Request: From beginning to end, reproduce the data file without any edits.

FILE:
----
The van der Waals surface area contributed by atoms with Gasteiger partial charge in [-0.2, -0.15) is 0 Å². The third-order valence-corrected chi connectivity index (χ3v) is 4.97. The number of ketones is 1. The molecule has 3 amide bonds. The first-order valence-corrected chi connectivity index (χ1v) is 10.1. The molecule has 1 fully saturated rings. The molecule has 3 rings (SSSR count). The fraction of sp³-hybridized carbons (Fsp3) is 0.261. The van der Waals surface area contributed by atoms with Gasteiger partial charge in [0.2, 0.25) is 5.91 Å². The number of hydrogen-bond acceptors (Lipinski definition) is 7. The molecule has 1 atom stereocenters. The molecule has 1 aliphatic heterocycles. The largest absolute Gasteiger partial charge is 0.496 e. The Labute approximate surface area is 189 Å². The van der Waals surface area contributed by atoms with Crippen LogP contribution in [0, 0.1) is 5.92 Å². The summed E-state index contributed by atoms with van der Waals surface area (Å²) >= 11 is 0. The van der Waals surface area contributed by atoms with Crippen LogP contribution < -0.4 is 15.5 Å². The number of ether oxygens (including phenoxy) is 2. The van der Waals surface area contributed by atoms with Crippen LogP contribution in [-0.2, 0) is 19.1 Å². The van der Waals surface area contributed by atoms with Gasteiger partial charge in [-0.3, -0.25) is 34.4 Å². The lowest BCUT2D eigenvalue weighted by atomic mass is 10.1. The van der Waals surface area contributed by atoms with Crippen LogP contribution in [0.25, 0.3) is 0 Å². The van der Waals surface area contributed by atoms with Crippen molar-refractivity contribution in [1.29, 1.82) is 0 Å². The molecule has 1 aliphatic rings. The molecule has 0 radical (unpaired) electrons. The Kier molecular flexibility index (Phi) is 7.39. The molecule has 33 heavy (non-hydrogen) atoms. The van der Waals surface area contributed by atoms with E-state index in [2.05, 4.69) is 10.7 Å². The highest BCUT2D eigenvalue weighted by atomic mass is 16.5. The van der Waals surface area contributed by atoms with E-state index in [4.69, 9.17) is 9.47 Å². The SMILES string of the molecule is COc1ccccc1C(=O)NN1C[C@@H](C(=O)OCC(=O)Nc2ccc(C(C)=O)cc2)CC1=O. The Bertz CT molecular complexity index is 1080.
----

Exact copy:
The van der Waals surface area contributed by atoms with Gasteiger partial charge in [-0.2, -0.15) is 0 Å². The third-order valence-corrected chi connectivity index (χ3v) is 4.97. The number of ketones is 1. The molecule has 3 amide bonds. The first-order valence-corrected chi connectivity index (χ1v) is 10.1. The molecule has 1 fully saturated rings. The molecule has 3 rings (SSSR count). The fraction of sp³-hybridized carbons (Fsp3) is 0.261. The van der Waals surface area contributed by atoms with Gasteiger partial charge in [0.2, 0.25) is 5.91 Å². The number of hydrogen-bond acceptors (Lipinski definition) is 7. The molecule has 1 atom stereocenters. The molecule has 1 aliphatic heterocycles. The largest absolute Gasteiger partial charge is 0.496 e. The Labute approximate surface area is 189 Å². The van der Waals surface area contributed by atoms with Crippen LogP contribution in [0, 0.1) is 5.92 Å². The summed E-state index contributed by atoms with van der Waals surface area (Å²) >= 11 is 0. The van der Waals surface area contributed by atoms with Crippen LogP contribution < -0.4 is 15.5 Å². The number of ether oxygens (including phenoxy) is 2. The van der Waals surface area contributed by atoms with Crippen LogP contribution in [-0.2, 0) is 19.1 Å². The van der Waals surface area contributed by atoms with Gasteiger partial charge in [-0.3, -0.25) is 34.4 Å². The lowest BCUT2D eigenvalue weighted by atomic mass is 10.1. The van der Waals surface area contributed by atoms with Crippen LogP contribution in [0.25, 0.3) is 0 Å². The van der Waals surface area contributed by atoms with Crippen molar-refractivity contribution in [1.29, 1.82) is 0 Å². The molecule has 1 aliphatic rings. The molecule has 0 radical (unpaired) electrons. The Kier molecular flexibility index (Phi) is 7.39. The molecule has 33 heavy (non-hydrogen) atoms. The van der Waals surface area contributed by atoms with E-state index in [2.05, 4.69) is 10.7 Å². The highest BCUT2D eigenvalue weighted by atomic mass is 16.5. The van der Waals surface area contributed by atoms with E-state index in [4.69, 9.17) is 9.47 Å². The SMILES string of the molecule is COc1ccccc1C(=O)NN1C[C@@H](C(=O)OCC(=O)Nc2ccc(C(C)=O)cc2)CC1=O. The Bertz CT molecular complexity index is 1080.